FB: Certainly the one we show right now, with Ayşe Erkmen and Mona Hatoum. It took more than two years from the first conception to the opening; we had long discussions in the museum about it. Because the conception follows the leitmotif of 'displacements', we placed their works not only in the regular exhibition space but also in different other levels of the museum, in the permanent collection and outside in the city. There were challenging discussions about the exhibition concept and the catalogue with the artists as well. On top of that some of the installations and objects we show are very fragile and some are technically quite complex, so it took more time to install and more skills than usual to set up the exhibition.

ALW: What encouraged you initially to bring such different artistic positions as Ayşe Erkmen and Mona Hatoum together in one exhibition?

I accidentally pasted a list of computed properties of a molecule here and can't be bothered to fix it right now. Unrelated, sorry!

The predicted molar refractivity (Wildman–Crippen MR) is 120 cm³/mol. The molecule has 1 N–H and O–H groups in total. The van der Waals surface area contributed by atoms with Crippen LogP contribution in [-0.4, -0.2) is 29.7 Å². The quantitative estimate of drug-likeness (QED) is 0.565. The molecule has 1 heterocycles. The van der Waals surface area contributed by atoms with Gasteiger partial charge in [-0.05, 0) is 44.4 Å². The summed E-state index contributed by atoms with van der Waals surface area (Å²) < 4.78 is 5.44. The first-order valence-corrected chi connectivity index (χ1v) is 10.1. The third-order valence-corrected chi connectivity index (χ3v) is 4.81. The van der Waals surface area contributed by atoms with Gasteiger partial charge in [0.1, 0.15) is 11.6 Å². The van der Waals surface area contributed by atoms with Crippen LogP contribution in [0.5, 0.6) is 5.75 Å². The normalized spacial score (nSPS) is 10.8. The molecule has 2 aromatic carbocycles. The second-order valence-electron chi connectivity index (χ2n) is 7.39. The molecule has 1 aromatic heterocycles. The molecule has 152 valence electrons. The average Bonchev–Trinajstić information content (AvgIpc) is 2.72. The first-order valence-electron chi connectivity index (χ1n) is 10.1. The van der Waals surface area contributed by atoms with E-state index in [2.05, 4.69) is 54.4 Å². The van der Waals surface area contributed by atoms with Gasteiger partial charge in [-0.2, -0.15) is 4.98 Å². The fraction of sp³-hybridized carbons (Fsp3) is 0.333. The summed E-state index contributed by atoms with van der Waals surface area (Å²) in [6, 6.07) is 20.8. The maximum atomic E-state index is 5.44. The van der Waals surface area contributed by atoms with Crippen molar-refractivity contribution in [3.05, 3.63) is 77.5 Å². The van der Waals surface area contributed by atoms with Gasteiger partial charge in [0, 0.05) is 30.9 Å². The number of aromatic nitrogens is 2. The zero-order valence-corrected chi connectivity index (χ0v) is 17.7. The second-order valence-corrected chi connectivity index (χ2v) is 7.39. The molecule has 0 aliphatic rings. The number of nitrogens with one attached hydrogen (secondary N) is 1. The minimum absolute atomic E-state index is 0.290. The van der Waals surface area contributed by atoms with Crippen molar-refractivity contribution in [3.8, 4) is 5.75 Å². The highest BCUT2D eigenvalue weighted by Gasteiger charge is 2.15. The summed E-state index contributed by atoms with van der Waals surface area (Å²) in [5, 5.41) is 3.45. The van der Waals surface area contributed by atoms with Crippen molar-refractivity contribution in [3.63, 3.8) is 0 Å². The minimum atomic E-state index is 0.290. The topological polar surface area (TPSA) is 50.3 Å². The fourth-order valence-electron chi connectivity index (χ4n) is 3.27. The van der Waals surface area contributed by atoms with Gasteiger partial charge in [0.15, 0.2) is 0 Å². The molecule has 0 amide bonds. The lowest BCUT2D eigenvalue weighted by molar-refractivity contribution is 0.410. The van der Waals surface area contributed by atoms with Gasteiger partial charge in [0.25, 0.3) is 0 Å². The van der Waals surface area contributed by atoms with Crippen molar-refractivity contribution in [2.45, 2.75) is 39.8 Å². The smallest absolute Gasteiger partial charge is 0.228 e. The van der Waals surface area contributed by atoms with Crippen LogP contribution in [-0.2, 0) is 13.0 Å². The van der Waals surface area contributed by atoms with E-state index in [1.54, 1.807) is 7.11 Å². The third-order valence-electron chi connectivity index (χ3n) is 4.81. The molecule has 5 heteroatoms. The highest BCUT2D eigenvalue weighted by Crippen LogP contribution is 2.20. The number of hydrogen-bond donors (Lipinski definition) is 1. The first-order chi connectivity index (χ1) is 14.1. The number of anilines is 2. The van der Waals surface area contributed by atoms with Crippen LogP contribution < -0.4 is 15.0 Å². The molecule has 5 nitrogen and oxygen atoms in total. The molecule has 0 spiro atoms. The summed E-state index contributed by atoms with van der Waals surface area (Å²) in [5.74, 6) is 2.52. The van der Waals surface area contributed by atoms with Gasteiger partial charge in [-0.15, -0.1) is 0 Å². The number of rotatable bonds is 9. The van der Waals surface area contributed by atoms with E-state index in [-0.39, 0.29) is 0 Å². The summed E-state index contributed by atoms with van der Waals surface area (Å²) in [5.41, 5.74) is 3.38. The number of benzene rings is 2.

FB: I started thinking about this exhibition in 2015, because I had been interested in both Ayşe Erkmen’s and Mona Hatoum’s work for a long time and I thought it might be a good idea to show them in a sensitive dialogue, which had never been done before. Their works are very different and yet they share some interests. I know Ayşe’s works since her intervention in Münster in 1997 with her famous 'Sculptures on the Air' – since then I appreciate her very intelligent interventions, always adapting her means to the situation, sometimes very subtle, sometimes striking. I appreciate Mona’s work very much since her show at the Palazzo Querini Stampaglia in Venice 2009, where I was impressed by her capability to combine highly sensitive, aesthetic means with a clear narrative, symbolist meanings that are often concerned with the global crisis and conflicts. Both artists engage in situations and spaces that they are invited to, both include the public and the perception in their artistic concept. So I presumed that in different ways their works could be highly appealing to a public like the one in Leipzig, which has – if I may say so – less contact with contemporary art than the one in Berlin, for instance.